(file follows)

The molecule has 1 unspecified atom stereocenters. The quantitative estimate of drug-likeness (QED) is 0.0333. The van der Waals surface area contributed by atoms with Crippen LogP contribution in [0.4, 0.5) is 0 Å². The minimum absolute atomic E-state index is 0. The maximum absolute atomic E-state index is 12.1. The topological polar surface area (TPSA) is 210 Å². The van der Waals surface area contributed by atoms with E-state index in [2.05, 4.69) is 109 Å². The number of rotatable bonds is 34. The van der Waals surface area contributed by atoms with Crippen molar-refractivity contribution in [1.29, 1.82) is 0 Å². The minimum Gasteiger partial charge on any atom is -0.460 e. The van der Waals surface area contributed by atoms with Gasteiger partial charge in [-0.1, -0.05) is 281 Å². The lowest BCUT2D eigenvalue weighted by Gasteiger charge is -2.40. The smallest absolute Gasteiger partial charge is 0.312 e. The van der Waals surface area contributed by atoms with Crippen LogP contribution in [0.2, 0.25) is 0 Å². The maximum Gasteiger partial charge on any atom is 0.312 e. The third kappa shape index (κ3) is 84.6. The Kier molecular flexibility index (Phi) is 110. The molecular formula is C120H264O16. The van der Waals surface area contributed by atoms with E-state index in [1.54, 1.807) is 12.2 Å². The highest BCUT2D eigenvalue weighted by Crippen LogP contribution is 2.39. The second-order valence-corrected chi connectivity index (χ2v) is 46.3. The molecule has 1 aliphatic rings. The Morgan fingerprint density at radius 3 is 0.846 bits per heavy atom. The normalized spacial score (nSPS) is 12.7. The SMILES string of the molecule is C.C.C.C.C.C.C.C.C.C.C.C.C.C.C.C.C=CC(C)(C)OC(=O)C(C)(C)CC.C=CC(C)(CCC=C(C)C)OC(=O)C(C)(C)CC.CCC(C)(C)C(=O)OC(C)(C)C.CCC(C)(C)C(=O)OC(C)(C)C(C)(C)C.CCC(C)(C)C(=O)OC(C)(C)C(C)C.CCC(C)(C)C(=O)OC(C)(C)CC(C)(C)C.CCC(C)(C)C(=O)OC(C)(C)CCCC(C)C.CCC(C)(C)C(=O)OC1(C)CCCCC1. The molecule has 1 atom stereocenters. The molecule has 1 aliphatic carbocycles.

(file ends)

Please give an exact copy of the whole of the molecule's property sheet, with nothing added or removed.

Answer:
The molecule has 1 unspecified atom stereocenters. The quantitative estimate of drug-likeness (QED) is 0.0333. The van der Waals surface area contributed by atoms with Crippen LogP contribution in [0.4, 0.5) is 0 Å². The minimum absolute atomic E-state index is 0. The maximum absolute atomic E-state index is 12.1. The topological polar surface area (TPSA) is 210 Å². The van der Waals surface area contributed by atoms with E-state index in [2.05, 4.69) is 109 Å². The number of rotatable bonds is 34. The van der Waals surface area contributed by atoms with Crippen molar-refractivity contribution in [1.29, 1.82) is 0 Å². The minimum Gasteiger partial charge on any atom is -0.460 e. The van der Waals surface area contributed by atoms with Gasteiger partial charge in [-0.1, -0.05) is 281 Å². The lowest BCUT2D eigenvalue weighted by Gasteiger charge is -2.40. The smallest absolute Gasteiger partial charge is 0.312 e. The van der Waals surface area contributed by atoms with Crippen LogP contribution in [0.2, 0.25) is 0 Å². The maximum Gasteiger partial charge on any atom is 0.312 e. The third kappa shape index (κ3) is 84.6. The Kier molecular flexibility index (Phi) is 110. The molecular formula is C120H264O16. The van der Waals surface area contributed by atoms with E-state index in [1.54, 1.807) is 12.2 Å². The highest BCUT2D eigenvalue weighted by Crippen LogP contribution is 2.39. The second-order valence-corrected chi connectivity index (χ2v) is 46.3. The molecule has 1 aliphatic rings. The Morgan fingerprint density at radius 3 is 0.846 bits per heavy atom. The normalized spacial score (nSPS) is 12.7. The SMILES string of the molecule is C.C.C.C.C.C.C.C.C.C.C.C.C.C.C.C.C=CC(C)(C)OC(=O)C(C)(C)CC.C=CC(C)(CCC=C(C)C)OC(=O)C(C)(C)CC.CCC(C)(C)C(=O)OC(C)(C)C.CCC(C)(C)C(=O)OC(C)(C)C(C)(C)C.CCC(C)(C)C(=O)OC(C)(C)C(C)C.CCC(C)(C)C(=O)OC(C)(C)CC(C)(C)C.CCC(C)(C)C(=O)OC(C)(C)CCCC(C)C.CCC(C)(C)C(=O)OC1(C)CCCCC1. The molecule has 1 atom stereocenters. The molecule has 1 aliphatic carbocycles.